Author’s notes: I created this webtext to provoke inquiry into the hidden aspects of interface design. By defamiliarizing six graphical user interfaces that were familiar to me, I attempted to look at rather than through the interfaces in order to combat the “myth of technological transparency” (Haas, 1996) that prevents us from seeing how interface design can reify dominant rhetorical, ideological, and epistemological paradigms (Selfe & Selfe, 1994). Each one of the six de-familiarized interfaces is a thought experiment that highlights an invisible aspect of an interface that we typically look though, such its hidden metaphors, logical orientation, infrastructural background, or relationship to our bodies. The gallery is also intended as a pedagogical tool, and I hope that it can be used as a discussion starter in a variety of learning scenarios, including courses on digital literacy, digital rhetoric, web design, and media theory. For instructors and students wishing to further these explorations, I have also created a sample assignment sequence that can modified to help students create their own defamiliarized, speculative interfaces, which is available in the “How can I use this?” section of the webtext, and which I have also linked here for easy access. Finally, “Screen Reading” is a work-in-progress, so I would love to know if and how it is being used as I refine and revise it. Feel free to get in touch with me via email@example.com or on twitter @bethanymonea.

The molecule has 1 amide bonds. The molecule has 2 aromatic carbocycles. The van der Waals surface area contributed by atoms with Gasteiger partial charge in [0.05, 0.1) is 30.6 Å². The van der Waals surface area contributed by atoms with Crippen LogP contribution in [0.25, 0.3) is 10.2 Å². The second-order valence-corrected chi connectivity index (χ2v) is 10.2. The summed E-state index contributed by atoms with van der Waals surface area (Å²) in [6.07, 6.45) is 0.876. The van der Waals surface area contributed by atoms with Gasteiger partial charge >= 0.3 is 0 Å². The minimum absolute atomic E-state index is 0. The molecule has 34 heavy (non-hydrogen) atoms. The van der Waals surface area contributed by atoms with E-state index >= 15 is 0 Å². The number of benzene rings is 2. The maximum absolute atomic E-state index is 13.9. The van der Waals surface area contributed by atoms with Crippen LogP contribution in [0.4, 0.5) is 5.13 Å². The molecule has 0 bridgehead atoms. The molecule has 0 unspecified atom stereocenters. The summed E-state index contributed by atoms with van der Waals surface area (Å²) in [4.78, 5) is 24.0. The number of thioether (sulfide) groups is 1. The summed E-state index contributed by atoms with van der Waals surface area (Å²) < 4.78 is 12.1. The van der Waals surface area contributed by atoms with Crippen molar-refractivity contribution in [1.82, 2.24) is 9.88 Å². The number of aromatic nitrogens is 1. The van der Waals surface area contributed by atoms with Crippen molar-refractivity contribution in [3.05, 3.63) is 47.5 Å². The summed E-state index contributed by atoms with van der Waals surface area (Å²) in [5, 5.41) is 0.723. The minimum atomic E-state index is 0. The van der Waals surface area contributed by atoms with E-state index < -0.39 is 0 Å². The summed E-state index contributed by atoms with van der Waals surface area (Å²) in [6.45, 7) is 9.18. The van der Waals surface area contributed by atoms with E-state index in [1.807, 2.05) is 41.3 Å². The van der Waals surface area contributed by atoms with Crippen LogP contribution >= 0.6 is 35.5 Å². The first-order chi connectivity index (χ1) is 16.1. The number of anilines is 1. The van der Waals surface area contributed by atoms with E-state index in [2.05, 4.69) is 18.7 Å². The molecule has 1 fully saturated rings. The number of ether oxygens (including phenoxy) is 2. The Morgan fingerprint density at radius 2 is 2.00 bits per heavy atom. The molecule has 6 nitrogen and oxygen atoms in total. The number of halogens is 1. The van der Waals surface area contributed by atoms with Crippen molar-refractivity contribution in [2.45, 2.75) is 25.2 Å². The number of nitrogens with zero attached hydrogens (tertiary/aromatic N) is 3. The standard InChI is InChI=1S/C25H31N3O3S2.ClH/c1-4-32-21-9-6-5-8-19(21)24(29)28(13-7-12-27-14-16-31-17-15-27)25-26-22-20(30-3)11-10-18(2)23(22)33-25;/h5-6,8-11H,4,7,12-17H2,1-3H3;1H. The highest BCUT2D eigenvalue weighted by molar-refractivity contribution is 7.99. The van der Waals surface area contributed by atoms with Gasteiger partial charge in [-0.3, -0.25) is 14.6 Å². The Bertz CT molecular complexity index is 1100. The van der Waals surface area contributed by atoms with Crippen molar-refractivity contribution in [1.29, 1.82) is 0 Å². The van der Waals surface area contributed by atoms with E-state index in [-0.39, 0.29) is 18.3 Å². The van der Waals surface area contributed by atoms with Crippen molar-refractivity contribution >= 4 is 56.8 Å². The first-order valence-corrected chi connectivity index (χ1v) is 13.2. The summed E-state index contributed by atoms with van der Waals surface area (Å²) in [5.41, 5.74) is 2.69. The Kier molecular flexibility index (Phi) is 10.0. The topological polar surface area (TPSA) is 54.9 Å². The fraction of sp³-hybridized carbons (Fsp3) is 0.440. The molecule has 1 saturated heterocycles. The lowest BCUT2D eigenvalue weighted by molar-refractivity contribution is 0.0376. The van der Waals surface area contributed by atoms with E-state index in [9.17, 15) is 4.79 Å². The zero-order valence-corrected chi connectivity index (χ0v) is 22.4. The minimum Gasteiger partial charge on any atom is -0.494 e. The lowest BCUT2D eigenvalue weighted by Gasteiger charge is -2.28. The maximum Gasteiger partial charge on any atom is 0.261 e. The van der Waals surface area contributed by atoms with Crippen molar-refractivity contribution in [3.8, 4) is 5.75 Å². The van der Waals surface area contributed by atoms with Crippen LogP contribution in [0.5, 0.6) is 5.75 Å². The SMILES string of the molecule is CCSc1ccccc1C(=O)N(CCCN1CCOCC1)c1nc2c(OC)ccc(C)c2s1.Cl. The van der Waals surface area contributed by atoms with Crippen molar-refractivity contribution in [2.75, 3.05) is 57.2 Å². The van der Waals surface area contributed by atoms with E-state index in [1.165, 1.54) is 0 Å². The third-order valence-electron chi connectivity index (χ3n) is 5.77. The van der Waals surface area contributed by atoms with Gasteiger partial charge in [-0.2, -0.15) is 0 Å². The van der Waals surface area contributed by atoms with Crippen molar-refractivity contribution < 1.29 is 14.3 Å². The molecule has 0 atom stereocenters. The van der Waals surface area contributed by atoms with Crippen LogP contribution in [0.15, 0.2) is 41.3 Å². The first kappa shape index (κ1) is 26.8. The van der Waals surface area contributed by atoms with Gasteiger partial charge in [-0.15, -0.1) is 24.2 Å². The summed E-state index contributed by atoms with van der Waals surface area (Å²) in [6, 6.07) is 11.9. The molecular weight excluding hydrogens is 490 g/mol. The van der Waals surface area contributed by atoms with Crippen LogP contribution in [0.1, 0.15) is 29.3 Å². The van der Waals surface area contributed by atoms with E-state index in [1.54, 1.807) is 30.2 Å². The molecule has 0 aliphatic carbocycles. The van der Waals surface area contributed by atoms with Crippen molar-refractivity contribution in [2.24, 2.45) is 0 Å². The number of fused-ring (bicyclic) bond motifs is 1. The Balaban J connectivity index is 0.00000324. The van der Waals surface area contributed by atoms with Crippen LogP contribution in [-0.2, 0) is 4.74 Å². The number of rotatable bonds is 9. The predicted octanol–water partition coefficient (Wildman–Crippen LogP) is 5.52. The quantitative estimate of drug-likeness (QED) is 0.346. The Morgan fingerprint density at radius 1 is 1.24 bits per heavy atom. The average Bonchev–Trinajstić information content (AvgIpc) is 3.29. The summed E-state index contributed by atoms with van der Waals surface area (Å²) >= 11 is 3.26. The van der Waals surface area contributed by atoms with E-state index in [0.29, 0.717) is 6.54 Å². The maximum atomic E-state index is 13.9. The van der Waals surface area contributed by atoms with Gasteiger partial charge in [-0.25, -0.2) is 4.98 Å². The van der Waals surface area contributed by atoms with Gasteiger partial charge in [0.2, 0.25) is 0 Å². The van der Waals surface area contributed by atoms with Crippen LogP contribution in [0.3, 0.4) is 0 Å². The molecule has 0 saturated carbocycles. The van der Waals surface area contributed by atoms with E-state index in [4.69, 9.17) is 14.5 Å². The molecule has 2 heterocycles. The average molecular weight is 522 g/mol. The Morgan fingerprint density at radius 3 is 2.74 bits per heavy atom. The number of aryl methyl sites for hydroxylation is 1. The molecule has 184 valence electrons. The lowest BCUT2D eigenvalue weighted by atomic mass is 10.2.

Charles Wood, Illinois State University: “Uncovering Clues Using GEDMatch.com: Considering the Ethicality of Big Data’s Influence on Police Tactics”
Link to Prezi presentation: https://prezi.com/view/26HBKX5ZDdeHosdJSN3C/
Abstract: Since the capture of the Golden State Killer, an interest in the role of online genetic databases in cracking cold cases has changed the way we think about technology, genetics, and criminality. Through a case study of this event, I consider how ethics might be re-negotiated in these digital spaces.
Author’s notes: The purpose of this project is to present an ethical interjection into the conversation concerning the ethical uses of genealogy databases by police and government agencies to catch criminals. Identifying the exigency for this interjection through a case study of the arrest of Joseph D’Angelo, aka The Golden State Killer, and ending with the announcement of charges in the recent case of Theresa Bentaas, this project identifies potential scholarship on ethics and research methods in digital spaces to construct a public ethical framework for users of genealogy databases. The project identifies User Agreements as fruitful sites for analysis to work toward a public ethical framework and calls for more work done at the triangulation of medical rhetoric, Big Data, and consent.